Zirconium meaning

zûr-kō'nē-əm
A lustrous, grayish-white, strong, ductile metallic element obtained primarily from zircon and used in nuclear reactors because of its high resistance to corrosion, used in ceramic and refractory compounds, and alloyed with niobium, zinc, and other metals. Atomic number 40; atomic weight 91.22; melting point 1,855°C; boiling point 4,409°C; specific gravity 6.52 (at 20°C); valence 2, 3, 4.
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A hard, ductile, gray or black, metallic chemical element found combined in zircon, etc., and used in alloys, ceramics, the cladding for nuclear fuel in reactors, etc.: symbol, Zr; at. no. 40
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A shiny, grayish-white metallic element that occurs primarily in zircon. It is used to build nuclear reactors because of its ability to withstand bombardment by neutrons even at high temperatures. Zirconium is also highly resistant to corrosion, making it a useful component of pumps, valves, and alloys. Atomic number 40; atomic weight 91.22; melting point 1,852°C; boiling point 4,377°C; specific gravity 6.56 (20°C); valence 2, 3, 4.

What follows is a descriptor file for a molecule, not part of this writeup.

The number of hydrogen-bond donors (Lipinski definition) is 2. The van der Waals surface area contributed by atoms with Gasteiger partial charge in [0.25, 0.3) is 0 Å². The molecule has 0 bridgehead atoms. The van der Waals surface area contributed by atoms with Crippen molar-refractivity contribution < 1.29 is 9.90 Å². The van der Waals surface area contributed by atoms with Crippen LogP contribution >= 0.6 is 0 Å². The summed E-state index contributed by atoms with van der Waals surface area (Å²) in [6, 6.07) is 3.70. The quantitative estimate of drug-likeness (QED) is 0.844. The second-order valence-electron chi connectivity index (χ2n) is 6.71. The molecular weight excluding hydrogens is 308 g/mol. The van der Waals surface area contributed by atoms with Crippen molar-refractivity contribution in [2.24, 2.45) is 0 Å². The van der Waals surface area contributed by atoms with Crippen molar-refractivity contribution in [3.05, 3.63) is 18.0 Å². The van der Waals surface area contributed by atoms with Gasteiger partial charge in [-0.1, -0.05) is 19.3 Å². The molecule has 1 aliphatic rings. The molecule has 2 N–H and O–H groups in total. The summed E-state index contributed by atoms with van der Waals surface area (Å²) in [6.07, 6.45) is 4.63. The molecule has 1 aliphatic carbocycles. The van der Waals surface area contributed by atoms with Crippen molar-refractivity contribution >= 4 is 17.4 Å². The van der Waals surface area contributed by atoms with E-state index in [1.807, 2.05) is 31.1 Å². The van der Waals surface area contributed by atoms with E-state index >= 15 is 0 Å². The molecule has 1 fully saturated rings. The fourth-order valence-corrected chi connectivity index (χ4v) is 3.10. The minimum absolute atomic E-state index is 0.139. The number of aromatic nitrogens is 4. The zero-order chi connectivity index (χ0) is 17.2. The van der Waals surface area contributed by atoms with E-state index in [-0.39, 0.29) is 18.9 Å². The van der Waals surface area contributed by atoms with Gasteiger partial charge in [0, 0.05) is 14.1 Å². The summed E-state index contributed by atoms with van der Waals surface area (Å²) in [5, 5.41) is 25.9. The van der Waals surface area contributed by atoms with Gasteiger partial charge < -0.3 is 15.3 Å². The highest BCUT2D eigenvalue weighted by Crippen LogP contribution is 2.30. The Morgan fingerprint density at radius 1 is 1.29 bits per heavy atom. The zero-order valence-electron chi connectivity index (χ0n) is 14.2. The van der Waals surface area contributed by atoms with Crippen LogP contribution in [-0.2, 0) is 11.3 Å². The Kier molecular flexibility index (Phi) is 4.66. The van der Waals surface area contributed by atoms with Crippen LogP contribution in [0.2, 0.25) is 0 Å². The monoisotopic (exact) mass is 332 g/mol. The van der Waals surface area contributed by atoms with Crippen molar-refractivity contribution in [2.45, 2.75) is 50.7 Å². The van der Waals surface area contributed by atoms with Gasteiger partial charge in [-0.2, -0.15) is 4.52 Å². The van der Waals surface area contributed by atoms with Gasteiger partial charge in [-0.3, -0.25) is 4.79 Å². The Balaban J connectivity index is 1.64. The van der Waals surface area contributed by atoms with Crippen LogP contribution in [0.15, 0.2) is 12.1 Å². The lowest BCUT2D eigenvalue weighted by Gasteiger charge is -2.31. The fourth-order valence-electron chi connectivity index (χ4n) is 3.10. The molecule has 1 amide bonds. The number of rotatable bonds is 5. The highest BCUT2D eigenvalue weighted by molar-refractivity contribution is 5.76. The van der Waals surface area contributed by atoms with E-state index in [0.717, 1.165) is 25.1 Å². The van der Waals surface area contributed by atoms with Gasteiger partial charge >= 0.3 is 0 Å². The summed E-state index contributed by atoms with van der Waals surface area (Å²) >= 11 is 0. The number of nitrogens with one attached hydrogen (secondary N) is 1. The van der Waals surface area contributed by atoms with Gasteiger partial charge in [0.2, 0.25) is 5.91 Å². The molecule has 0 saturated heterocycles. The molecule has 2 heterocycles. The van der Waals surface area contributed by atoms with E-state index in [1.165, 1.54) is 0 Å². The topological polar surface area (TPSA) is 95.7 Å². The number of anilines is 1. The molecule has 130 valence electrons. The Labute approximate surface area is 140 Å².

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A metallic chemical element (symbol Zr) with an atomic number of 40.
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Origin of zirconium

  • From a New Latin coinage, from zircon.
    From Wiktionary